Visiting Scholar at the National Center for Institutional Diversity
Kaitland Byrd's work uses cultural consumption as a lens to understand social inequalities with an emphasis on explaining the processes of legitimation and differentiation that can shape access to resources and opportunities. For example, there are many friendly debates about what counts as the most “authentic” type of food based on its relationship to history, identity, and production, but these cultural processes impact how people navigate other aspects of life as well. Cultural consumption processes also influence people’s health and their health-related behaviors by shaping food choices and access. Focusing on our everyday life experiences with food and housing, I provide students with important perspectives on the connections between culture and structure influencing everyday consumption patterns with lasting consequences on health and the environment. She recently published her first book Real Southern Barbecue: Constructing Authenticity in Southern Food Culture, which explores how barbecue pitmasters and restaurant owners navigate the changing demands to hold true to their generations-long foodway traditions. Currently, she is completing two new manuscripts. The first project examines the differences between the traditional craft food purveyors of rural and marginalized communities against the national narrative of a craft reneissance occuring in mostly urban locales. The second project, based on two years of ethnographic field work, discusses how non-profit agencies and their volunteers tackle affordable housing and housing insecurity, and how they connect this work to addressing such community ills despite rarely, if ever, facing these same difficult circumstances themselves.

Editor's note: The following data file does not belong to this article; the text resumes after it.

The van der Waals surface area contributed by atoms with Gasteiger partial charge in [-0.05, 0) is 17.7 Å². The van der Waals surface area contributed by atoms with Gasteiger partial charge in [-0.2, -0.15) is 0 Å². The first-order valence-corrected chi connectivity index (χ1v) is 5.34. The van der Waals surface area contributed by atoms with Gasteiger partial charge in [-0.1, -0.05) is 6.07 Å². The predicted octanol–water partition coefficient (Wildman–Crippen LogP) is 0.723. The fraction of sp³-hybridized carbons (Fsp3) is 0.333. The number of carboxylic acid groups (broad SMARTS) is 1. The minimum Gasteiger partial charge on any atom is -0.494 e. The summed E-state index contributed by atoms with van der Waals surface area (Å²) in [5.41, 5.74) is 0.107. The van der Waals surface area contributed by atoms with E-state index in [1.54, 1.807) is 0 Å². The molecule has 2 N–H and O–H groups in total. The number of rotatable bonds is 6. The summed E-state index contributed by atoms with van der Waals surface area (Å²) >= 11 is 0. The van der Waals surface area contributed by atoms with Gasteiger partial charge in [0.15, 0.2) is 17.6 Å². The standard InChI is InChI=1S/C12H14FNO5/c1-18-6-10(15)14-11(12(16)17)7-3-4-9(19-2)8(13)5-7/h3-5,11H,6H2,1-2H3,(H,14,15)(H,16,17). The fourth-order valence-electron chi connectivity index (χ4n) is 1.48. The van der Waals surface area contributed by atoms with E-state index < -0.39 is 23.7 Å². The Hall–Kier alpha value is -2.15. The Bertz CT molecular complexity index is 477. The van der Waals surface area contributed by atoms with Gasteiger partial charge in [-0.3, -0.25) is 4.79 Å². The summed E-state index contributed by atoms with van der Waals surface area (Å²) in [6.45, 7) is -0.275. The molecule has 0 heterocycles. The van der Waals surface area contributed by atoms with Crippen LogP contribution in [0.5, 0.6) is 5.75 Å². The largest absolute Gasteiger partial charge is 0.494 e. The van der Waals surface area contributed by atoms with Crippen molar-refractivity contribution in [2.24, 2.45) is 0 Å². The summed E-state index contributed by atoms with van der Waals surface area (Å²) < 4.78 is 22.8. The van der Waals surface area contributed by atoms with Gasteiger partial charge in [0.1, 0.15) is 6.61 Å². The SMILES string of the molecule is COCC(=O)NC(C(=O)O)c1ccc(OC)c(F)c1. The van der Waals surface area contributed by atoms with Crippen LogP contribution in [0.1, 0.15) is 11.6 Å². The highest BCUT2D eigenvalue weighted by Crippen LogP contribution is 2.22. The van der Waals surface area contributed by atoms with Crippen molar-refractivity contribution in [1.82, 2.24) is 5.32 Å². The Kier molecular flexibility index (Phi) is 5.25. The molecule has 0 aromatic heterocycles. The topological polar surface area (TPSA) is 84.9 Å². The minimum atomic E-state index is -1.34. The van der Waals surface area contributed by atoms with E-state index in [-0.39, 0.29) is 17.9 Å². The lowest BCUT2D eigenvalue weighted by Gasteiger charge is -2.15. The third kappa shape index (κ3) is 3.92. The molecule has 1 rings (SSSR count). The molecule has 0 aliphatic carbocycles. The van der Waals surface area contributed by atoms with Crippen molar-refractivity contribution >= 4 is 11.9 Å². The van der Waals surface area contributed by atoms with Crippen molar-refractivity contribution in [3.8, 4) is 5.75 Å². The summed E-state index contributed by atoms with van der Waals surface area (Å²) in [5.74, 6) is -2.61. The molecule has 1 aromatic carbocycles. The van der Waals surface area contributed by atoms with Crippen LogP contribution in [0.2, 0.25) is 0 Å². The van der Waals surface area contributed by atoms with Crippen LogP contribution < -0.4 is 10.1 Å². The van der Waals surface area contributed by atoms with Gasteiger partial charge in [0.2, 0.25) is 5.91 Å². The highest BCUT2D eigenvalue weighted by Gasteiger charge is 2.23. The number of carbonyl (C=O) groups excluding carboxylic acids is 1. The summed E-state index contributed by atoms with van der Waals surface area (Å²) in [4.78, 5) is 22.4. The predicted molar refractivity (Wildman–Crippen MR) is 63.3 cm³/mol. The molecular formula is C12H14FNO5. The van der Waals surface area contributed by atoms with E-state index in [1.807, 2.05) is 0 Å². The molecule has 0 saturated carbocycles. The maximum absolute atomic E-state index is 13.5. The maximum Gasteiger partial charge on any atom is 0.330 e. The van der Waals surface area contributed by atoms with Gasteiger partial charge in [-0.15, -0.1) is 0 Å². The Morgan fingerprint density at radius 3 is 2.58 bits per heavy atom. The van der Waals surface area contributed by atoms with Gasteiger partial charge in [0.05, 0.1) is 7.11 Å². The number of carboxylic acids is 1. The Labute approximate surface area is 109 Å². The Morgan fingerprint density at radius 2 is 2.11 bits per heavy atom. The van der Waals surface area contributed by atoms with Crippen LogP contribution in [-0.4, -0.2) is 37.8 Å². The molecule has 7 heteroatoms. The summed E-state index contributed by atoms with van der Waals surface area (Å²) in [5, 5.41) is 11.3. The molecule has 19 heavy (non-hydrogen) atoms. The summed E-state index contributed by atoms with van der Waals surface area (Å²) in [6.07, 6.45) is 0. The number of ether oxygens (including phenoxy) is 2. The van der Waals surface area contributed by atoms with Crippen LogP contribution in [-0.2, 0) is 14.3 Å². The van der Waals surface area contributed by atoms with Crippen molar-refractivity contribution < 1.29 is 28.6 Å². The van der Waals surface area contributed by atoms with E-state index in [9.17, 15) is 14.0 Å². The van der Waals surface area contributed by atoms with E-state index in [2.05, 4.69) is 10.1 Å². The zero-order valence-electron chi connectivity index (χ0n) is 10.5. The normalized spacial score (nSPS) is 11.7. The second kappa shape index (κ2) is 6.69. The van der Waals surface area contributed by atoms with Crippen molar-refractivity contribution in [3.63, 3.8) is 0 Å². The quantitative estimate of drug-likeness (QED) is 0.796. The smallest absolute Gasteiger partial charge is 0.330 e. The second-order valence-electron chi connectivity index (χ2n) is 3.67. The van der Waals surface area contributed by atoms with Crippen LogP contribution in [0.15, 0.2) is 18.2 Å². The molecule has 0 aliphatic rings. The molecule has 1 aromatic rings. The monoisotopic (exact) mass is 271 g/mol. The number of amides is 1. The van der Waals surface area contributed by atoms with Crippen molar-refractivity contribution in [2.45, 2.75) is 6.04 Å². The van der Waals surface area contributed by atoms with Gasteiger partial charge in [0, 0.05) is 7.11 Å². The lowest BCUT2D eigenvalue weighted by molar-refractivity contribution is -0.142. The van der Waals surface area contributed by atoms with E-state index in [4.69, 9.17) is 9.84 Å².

Fun Facts About Me:
Qualitative or quantitative?
Where can we find you on a Saturday afternoon?
The Farmers' Market
What's a random fact about you?
I own over 200 cookbooks.